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Grid Logic Puzzles Math Measurements No Prep | Distance Learning

Master Xuan
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TpT Digital Activity

PDF (1 MB|28 pages)
Standards
$4.50
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TpT Digital Activity
Add notes & annotations through an interactive layer and assign to students via Google Classroom.
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$4.50
Digital Download
TpT Digital Activity
Add notes & annotations through an interactive layer and assign to students via Google Classroom.
Learn more
Share this resource
Master Xuan
20 Followers

Description

Let your students practise critical thinking, deductive reasoning and measurements of Volume (l & ml), Mass (kg & g) and Length (km, m, cm) with these fun grid logic puzzles. Just print (black and white - economical!) and use! No prep required.

Use this to revise conversion, comparison, addition, and subtraction of measurement units (compound units eg. m and cm, and decimal units eg. 2.4 km). Great for early finisher or math center. 1 puzzle will require 5 - 10 minutes.

This resource includes:

  • Grid Logic Puzzle Guide
  • 10 Grid Logic Puzzles
  • Answer Keys provided

Click "View Preview" for more information.

Let me know if you like topically themed logic puzzles. If yes, let me know what other topics would you want!

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Total Pages
28 pages
Answer Key
Included
Teaching Duration
N/A
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Standards

to see state-specific standards (only available in the US).
Construct viable arguments and critique the reasoning of others. Mathematically proficient students understand and use stated assumptions, definitions, and previously established results in constructing arguments. They make conjectures and build a logical progression of statements to explore the truth of their conjectures. They are able to analyze situations by breaking them into cases, and can recognize and use counterexamples. They justify their conclusions, communicate them to others, and respond to the arguments of others. They reason inductively about data, making plausible arguments that take into account the context from which the data arose. Mathematically proficient students are also able to compare the effectiveness of two plausible arguments, distinguish correct logic or reasoning from that which is flawed, and-if there is a flaw in an argument-explain what it is. Elementary students can construct arguments using concrete referents such as objects, drawings, diagrams, and actions. Such arguments can make sense and be correct, even though they are not generalized or made formal until later grades. Later, students learn to determine domains to which an argument applies. Students at all grades can listen or read the arguments of others, decide whether they make sense, and ask useful questions to clarify or improve the arguments.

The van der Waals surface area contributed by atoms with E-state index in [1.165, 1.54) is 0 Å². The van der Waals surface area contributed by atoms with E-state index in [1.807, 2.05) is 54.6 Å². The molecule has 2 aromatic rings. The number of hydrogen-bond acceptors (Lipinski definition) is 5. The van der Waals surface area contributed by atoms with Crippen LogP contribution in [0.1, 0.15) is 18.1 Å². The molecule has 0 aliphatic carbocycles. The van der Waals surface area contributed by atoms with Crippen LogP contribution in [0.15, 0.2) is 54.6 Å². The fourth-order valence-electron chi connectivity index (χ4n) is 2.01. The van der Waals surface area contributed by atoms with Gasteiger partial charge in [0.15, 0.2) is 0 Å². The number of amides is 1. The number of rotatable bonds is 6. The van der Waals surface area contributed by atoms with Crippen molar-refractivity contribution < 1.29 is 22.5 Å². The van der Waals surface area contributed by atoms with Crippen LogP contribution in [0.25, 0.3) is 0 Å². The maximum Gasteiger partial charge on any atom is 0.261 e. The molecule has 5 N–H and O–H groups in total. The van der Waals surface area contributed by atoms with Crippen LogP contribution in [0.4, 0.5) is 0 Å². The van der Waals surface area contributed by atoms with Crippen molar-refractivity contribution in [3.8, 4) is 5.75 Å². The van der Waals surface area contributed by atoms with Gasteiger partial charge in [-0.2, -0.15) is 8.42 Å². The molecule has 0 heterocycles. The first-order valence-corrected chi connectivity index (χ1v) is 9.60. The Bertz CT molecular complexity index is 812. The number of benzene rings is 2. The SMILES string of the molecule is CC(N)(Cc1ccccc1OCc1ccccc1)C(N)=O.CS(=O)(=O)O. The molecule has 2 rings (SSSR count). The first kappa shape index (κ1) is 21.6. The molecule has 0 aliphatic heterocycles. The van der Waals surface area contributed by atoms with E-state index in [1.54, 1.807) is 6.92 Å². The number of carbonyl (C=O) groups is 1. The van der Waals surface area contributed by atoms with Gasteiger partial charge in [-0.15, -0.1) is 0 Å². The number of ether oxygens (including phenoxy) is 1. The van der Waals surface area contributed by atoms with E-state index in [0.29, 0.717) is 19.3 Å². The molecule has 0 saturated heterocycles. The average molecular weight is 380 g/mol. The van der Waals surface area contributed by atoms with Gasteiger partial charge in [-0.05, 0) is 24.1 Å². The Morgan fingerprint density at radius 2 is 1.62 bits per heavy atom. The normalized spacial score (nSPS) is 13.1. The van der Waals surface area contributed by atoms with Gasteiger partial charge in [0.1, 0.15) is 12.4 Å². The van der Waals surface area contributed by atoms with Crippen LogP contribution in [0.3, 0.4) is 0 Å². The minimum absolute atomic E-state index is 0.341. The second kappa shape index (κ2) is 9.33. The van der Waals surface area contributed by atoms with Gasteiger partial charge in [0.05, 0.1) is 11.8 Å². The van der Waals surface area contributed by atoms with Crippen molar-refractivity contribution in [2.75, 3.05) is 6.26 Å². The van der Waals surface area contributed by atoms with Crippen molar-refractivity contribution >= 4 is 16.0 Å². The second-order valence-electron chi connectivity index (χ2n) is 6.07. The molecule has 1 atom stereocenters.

Convert among different-sized standard measurement units within a given measurement system (e.g., convert 5 cm to 0.05 m), and use these conversions in solving multi-step, real world problems.
Know relative sizes of measurement units within one system of units including km, m, cm; kg, g; lb, oz.; l, ml; hr, min, sec. Within a single system of measurement, express measurements in a larger unit in terms of a smaller unit. Record measurement equivalents in a two-column table. For example, know that 1 ft is 12 times as long as 1 in. Express the length of a 4 ft snake as 48 in. Generate a conversion table for feet and inches listing the number pairs (1, 12), (2, 24), (3, 36),...

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